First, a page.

Shrimp Questions Answered

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North Carolina Sea Grant

I was recently preparing for a class on summer food safety and I had some questions. I reached out to members of North Carolina Sea Grant for an update and a few “talking points” related to shrimp. The Sea Grant team is part of N.C. Cooperative Extension and they are dedicated to preserving the integrity of our coast and its many resources.

Barry Nash, North Carolina Sea Grant’s Seafood Technology and Marketing Specialist from the office in Morehead City was quick to respond and provided me with research-based facts and information. 

Deveining Shrimp?

My first question was about the need to devein shrimp before eating. Is this a food safety concern? Nash’s response: “The dark line that runs along the back of the shrimp just below the surface is the digestive tract of the shrimp and it is sometimes called a vein.” Knowing what it really is, may cause some people not to want to eat it. But according to Nash and the NC Food Code, “cooking shrimp to a minimum internal temperature of 145°F for a minimum of 15 seconds will eliminate any harmful microorganisms in the digestive tract of shrimp.” You might want to take it out just because it looks better, sometimes it’s prominent and at other times it’s hardly noticeable. 

To Freeze Shrimp

I also wanted to recommend the best method for freezing our local fresh shrimp. Nash directed me to an article he wrote earlier this year for the Sea Grant’s Mariner’s Menu on How to Freeze Your Fresh Seafood. The article talks about freezing all fresh North Carolina Seafood including fin fish, shellfish, and crabmeat, not just shrimp.

Shrimp frozen in freezer safe container

Photo by Vanda Lewis from NC Sea Grant. Freeze shrimp covered with water in a solid freezer container. Avoid using freezer bags because the shrimp shells can puncture the bag causing leaks.

Remove the head from the whole shrimp, but leave the shell on. Place the shrimp in a freezer container and cover with ice water. Leave enough headspace for the water to expand when frozen. Use small or medium-size containers so the shrimp will freeze more quickly. He offered a good piece of advice: avoid using freezer bags, because the shrimp tails can puncture them, causing leaks and a real mess.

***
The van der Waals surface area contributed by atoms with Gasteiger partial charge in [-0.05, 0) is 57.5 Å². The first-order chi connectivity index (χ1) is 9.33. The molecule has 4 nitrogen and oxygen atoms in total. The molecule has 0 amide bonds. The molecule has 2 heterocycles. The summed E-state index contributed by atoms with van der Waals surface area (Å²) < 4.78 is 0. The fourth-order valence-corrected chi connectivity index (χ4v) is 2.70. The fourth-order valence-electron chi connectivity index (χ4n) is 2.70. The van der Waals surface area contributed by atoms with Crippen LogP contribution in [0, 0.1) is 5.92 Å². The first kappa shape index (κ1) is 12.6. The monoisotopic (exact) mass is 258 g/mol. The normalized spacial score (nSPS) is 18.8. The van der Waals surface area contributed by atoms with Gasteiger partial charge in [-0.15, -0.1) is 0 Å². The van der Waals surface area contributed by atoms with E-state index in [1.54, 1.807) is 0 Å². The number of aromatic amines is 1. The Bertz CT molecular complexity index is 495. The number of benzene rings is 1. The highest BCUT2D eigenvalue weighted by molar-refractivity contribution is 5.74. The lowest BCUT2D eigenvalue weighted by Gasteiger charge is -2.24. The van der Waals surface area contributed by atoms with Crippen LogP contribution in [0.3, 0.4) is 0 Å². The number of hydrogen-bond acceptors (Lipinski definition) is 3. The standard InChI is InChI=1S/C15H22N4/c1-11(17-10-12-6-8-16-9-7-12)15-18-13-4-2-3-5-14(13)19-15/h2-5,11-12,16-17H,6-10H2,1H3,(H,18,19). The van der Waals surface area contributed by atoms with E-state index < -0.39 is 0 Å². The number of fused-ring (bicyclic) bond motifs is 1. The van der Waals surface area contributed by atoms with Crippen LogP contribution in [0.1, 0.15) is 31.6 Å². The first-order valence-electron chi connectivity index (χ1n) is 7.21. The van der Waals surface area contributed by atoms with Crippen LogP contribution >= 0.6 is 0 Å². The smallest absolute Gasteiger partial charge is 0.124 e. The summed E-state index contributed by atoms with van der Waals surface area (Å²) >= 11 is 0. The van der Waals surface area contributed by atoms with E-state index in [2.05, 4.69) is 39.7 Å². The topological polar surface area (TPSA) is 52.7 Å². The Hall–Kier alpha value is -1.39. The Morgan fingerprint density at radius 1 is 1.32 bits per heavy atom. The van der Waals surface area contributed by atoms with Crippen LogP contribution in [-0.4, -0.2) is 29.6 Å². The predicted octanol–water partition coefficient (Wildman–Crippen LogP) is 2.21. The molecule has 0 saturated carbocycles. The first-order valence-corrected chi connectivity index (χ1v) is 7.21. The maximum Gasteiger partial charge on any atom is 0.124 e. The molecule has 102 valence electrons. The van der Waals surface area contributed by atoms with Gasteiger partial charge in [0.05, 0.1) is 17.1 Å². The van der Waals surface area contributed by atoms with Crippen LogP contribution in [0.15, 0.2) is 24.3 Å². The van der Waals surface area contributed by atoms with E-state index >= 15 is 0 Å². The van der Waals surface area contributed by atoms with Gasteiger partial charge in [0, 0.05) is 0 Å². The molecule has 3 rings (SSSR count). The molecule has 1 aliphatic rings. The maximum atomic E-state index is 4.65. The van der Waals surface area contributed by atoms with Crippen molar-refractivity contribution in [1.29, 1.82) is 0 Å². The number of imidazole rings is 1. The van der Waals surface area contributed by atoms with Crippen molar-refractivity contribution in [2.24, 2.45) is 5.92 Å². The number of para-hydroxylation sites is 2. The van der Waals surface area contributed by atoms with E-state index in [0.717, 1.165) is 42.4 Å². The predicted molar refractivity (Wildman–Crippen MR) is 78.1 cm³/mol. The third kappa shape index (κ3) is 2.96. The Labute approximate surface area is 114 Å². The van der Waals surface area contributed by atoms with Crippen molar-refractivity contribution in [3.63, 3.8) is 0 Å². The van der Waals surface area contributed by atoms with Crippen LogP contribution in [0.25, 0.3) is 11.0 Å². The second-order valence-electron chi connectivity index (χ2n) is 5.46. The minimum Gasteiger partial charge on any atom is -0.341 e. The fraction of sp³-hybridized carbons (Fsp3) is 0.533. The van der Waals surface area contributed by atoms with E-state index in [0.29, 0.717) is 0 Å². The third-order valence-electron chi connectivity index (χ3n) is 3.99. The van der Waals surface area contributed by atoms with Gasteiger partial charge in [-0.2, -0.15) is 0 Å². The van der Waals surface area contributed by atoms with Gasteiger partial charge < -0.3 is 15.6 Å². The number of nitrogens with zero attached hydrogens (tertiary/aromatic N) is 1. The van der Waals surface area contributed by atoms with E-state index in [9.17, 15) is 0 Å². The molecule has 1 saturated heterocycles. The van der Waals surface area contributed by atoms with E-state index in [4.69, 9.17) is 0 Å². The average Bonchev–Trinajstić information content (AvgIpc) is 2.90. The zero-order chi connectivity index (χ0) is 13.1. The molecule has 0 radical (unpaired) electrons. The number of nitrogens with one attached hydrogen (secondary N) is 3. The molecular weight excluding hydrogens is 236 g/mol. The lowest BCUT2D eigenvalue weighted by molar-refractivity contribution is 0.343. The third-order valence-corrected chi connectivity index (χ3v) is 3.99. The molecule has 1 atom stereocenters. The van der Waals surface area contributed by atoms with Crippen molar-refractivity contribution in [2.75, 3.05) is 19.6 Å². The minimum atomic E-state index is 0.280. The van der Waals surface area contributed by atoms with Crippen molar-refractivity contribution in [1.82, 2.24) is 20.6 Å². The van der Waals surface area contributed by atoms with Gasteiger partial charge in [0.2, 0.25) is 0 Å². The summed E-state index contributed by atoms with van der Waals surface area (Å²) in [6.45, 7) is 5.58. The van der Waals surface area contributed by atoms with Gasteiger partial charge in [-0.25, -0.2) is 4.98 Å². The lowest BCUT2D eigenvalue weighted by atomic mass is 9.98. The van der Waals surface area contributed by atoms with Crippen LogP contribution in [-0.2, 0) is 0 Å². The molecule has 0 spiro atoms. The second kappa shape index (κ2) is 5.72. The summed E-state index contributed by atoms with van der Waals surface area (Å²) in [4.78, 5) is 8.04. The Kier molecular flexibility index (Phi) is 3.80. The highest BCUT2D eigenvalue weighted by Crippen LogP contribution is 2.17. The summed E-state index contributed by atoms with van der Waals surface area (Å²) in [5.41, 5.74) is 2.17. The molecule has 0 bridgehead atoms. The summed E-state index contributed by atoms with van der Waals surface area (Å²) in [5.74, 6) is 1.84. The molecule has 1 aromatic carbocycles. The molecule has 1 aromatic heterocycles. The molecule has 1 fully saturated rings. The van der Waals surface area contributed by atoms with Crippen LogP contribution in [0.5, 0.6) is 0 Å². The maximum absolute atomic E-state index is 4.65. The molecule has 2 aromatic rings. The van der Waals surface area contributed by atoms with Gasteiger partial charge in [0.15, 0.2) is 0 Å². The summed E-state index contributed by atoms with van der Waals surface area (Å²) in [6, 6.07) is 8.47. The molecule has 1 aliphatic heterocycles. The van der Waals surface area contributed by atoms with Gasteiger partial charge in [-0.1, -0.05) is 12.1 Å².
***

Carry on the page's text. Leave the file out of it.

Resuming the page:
Other Shrimp Tips

He offered these other tips to consider when purchasing and storing shrimp: 

  • Always buy seafood from a reputable retailer – meaning one that is subject to regulatory inspection.
  • Make sure shrimp is transported to the home in a cooler, covered in ice to keep its temperature as close to 32 F as possible.
  • Hold seafood refrigerated below 40 F but ideally as close to 32 F as possible until ready to use.
  • If you buy head-on shrimp from a local fisherman you will get approximately 60% by weight of headless shrimp (still in the shell) once the heads are removed. This means you lose 40% of the weight when removing the heads.
  • An easy way to estimate the weight of headless shrimp you buy is to multiply 0.6 by the total weight of heads-on shrimp you purchase. You can determine the price per pound of headless shrimp by multiplying 1.67 times the head-on shrimp price.
  • Fresh shrimp should have translucent shells, moist appearance, firm flesh, and a mild scent.
  • Avoid shrimp that have blackened or red edges and a strong sour or “fishy” odor.

Mariner’s Menu

Many consumers love seafood, but they tend to enjoy it only at restaurants. Research by North Carolina Sea Grant shows that consumers would purchase more local seafood to eat at home if they were confident in their cooking skills. To help with these skills, Sea Grant has put more than 200 recipes on their online resource Mariner’s Menu. These recipes were developed and crafted by a former Sea Grant extension educator and her hand-picked volunteers using seafood harvested by North Carolina fishermen. 

Carteret Catch

Nash’s expertise helped to develop Carteret Catch (which is similar to our Brunswick Catch), a joint venture between the local fishing and local restaurants to generate greater visibility for local seafood. As part of his role within NC Sea Grant he assists seafood businesses with commercializing new products, regulatory compliance, seafood safety, quality enhancement, and market development.

Contact Us

Cheryle Syracuse wrote this article and more similar ones for the Family and Consumer Sciences Column in the Brunswick Beacon. Syracuse is an FCS team member and can be reached at N.C. Cooperative Extension, Brunswick County Center, 910-253-2610 or by email at